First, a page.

Netflix whiffed today in its first-quarter earnings when it came to subscriber growth, missing the expectations it set at the beginning of the year for the first quarter.
Still, Netflix said it is expecting to add 600,000 domestic subscribers and 2.6 million international subscribers in the second quarter. That would bring it over the hump to get it past that 100 million mark that — again — may be some kind of signal of faith for the company as it looks to continue growing internationally amid heavy spend on content. The subscriber numbers are more or less the key part of Netflix’s business because it’ll determine whether or not it can level off the spend on content to grow and keep users around against the revenue it generates from those subscribers.
Getting that growth up is going to be even more important given the amount of money Netflix has to invest to get those subscribers to stick around and gather new ones. In addition to the costs of producing original content, Netflix also said it would spend $1 billion in marketing this year.
“As part of this, we are investing more in programmatic advertising with the aim of improving our ability to do individualized marketing at scale and to deliver the right ad to the right person at the right time,” the company said in the earnings release.
In the end, shares of Netflix fell around 3% following the report, but it could have been quite a bit worse. Netflix can be prone to major swings in its stock price based on the subscriber numbers it delivers every quarter. The last one looked good, so they saw a pretty hefty stock jump. Netflix reported earnings of 40 cents per share on revenue of $2.64 billion. Analysts were also expecting earnings of 37 cents per share on revenue of $2.64 billion. Near-term, things might not have looked that great, but the better-than-expected guidance seems enough to buoy enough major suspicions about its future potential.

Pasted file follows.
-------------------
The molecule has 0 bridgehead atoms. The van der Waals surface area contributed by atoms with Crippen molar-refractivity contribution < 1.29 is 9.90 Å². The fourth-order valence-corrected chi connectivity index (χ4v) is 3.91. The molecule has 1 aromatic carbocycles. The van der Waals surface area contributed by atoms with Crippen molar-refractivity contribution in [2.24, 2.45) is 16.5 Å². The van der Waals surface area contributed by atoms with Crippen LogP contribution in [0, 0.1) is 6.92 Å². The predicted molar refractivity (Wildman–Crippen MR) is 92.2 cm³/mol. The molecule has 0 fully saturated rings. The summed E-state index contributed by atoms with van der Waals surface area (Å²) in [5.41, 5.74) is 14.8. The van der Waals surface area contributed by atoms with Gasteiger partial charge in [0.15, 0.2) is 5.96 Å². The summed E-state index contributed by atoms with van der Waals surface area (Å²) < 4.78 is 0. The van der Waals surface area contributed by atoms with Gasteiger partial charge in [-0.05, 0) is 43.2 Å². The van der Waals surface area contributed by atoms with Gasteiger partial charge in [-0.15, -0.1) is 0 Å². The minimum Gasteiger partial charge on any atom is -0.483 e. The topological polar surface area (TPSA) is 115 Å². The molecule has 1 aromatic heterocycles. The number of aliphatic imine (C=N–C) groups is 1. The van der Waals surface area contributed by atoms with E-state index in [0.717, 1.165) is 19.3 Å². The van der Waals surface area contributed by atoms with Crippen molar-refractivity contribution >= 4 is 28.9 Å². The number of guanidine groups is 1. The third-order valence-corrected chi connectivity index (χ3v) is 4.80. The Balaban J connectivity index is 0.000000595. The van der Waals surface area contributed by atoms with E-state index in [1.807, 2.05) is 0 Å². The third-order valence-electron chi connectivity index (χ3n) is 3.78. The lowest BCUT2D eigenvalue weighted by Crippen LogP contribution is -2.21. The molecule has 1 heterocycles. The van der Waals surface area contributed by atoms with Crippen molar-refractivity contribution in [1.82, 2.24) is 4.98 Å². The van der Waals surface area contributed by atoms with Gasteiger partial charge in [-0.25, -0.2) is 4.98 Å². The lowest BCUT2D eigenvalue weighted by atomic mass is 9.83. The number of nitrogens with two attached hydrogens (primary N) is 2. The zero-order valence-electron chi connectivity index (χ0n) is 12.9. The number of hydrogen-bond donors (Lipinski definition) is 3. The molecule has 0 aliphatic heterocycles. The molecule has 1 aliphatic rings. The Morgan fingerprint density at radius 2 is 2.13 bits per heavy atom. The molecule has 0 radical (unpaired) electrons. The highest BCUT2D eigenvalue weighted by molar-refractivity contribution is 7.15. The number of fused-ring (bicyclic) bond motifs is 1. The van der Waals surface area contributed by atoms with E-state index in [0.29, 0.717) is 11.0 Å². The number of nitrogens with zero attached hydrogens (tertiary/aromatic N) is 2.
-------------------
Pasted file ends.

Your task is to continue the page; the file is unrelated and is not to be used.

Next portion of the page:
The company added 1.42 million domestic subscribers and 3.53 million international subscribers. Netflix itself projected that it would add 5.2 million subscribers in the first quarter — 1.5 million in the U.S. and 3.7 million internationally. That estimate would have brought Netflix to 99 million subscribers, tantalizingly close to a nice round number that may or may not impress investors going forward.In January, Netflix reported domestic subscriber growth that was much stronger than what Wall Street was expecting, which ended up sending the stock price soaring. It was a pleasant surprise — and maybe a relief — given that a lot of the focus and attention was given to its international expansion after it decided to open up to a wide array of new countries. International growth, too, beat expectations, with the company adding 5 million new subscribers.
In the past year, Netflix has seen a steady climb up as it looks like its expansion plans aren’t running into its major issues, though it has a lot of big markets that it has to get into. It also has to invest heavily in original content for those new markets, given that it can’t just rely fully on its existing library and the content that does well in its domestic markets. Last quarter, Hastings pointed to a new show called The 3% that was launched in Brazil and was highly successful.
Netflix’s report today kicks off the first quarter of the tech earnings season. Following a string of successful IPOs through the first quarter, we’ll see how industry observers will be reacting to what the rest of the tech world is delivering.Featured Image: AP Photo/Paul Sakuma